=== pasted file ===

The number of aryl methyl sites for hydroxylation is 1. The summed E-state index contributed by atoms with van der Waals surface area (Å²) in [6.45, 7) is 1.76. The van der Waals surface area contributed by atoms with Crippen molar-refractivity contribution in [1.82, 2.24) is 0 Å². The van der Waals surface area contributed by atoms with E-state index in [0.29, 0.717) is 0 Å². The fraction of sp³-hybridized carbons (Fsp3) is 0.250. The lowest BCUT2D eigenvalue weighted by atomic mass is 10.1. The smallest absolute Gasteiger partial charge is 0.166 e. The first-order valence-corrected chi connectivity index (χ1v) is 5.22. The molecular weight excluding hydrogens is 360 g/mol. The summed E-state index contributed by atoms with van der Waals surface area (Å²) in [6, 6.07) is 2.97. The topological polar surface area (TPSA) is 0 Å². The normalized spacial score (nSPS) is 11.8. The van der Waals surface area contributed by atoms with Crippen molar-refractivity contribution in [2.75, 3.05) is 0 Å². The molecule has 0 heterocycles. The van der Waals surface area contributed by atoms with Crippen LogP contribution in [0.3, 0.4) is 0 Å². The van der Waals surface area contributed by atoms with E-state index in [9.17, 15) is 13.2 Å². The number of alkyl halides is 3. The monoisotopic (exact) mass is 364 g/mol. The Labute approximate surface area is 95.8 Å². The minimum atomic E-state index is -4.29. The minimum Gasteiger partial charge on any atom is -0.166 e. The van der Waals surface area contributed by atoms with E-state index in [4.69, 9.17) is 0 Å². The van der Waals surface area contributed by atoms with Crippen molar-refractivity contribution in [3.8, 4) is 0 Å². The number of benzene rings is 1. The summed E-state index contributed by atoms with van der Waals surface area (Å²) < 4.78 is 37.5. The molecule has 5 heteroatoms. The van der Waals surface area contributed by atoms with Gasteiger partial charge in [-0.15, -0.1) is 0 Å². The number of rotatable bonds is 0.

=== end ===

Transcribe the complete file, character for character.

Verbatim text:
The number of aryl methyl sites for hydroxylation is 1. The summed E-state index contributed by atoms with van der Waals surface area (Å²) in [6.45, 7) is 1.76. The van der Waals surface area contributed by atoms with Crippen molar-refractivity contribution in [1.82, 2.24) is 0 Å². The van der Waals surface area contributed by atoms with E-state index in [0.29, 0.717) is 0 Å². The fraction of sp³-hybridized carbons (Fsp3) is 0.250. The lowest BCUT2D eigenvalue weighted by atomic mass is 10.1. The smallest absolute Gasteiger partial charge is 0.166 e. The first-order valence-corrected chi connectivity index (χ1v) is 5.22. The molecular weight excluding hydrogens is 360 g/mol. The summed E-state index contributed by atoms with van der Waals surface area (Å²) in [6, 6.07) is 2.97. The topological polar surface area (TPSA) is 0 Å². The normalized spacial score (nSPS) is 11.8. The van der Waals surface area contributed by atoms with Crippen molar-refractivity contribution in [2.75, 3.05) is 0 Å². The molecule has 0 heterocycles. The van der Waals surface area contributed by atoms with Crippen LogP contribution in [0.3, 0.4) is 0 Å². The van der Waals surface area contributed by atoms with E-state index in [9.17, 15) is 13.2 Å². The number of alkyl halides is 3. The monoisotopic (exact) mass is 364 g/mol. The Labute approximate surface area is 95.8 Å². The minimum atomic E-state index is -4.29. The minimum Gasteiger partial charge on any atom is -0.166 e. The van der Waals surface area contributed by atoms with E-state index in [4.69, 9.17) is 0 Å². The van der Waals surface area contributed by atoms with Crippen molar-refractivity contribution in [3.8, 4) is 0 Å². The number of benzene rings is 1. The summed E-state index contributed by atoms with van der Waals surface area (Å²) < 4.78 is 37.5. The molecule has 5 heteroatoms. The van der Waals surface area contributed by atoms with Gasteiger partial charge in [-0.15, -0.1) is 0 Å². The number of rotatable bonds is 0.